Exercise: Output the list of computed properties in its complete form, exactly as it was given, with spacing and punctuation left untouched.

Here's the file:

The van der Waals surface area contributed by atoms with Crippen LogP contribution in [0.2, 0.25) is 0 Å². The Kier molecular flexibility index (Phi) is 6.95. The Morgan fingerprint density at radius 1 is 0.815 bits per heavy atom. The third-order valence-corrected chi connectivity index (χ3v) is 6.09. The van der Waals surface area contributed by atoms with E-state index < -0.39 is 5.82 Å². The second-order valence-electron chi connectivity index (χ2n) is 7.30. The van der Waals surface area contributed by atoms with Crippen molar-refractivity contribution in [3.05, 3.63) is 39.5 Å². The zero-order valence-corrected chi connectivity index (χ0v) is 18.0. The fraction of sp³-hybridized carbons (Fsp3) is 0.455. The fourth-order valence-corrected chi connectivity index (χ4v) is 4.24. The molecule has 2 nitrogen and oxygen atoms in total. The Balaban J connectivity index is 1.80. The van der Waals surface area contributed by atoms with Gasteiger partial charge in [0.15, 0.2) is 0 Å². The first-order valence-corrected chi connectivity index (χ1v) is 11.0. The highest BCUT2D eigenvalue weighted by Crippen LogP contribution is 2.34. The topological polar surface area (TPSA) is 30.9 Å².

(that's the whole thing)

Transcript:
The van der Waals surface area contributed by atoms with Crippen LogP contribution in [0.2, 0.25) is 0 Å². The Kier molecular flexibility index (Phi) is 6.95. The Morgan fingerprint density at radius 1 is 0.815 bits per heavy atom. The third-order valence-corrected chi connectivity index (χ3v) is 6.09. The van der Waals surface area contributed by atoms with E-state index < -0.39 is 5.82 Å². The second-order valence-electron chi connectivity index (χ2n) is 7.30. The van der Waals surface area contributed by atoms with Crippen molar-refractivity contribution in [3.05, 3.63) is 39.5 Å². The zero-order valence-corrected chi connectivity index (χ0v) is 18.0. The fraction of sp³-hybridized carbons (Fsp3) is 0.455. The fourth-order valence-corrected chi connectivity index (χ4v) is 4.24. The molecule has 2 nitrogen and oxygen atoms in total. The Balaban J connectivity index is 1.80. The van der Waals surface area contributed by atoms with Gasteiger partial charge in [0.15, 0.2) is 0 Å². The first-order valence-corrected chi connectivity index (χ1v) is 11.0. The highest BCUT2D eigenvalue weighted by Crippen LogP contribution is 2.34. The topological polar surface area (TPSA) is 30.9 Å².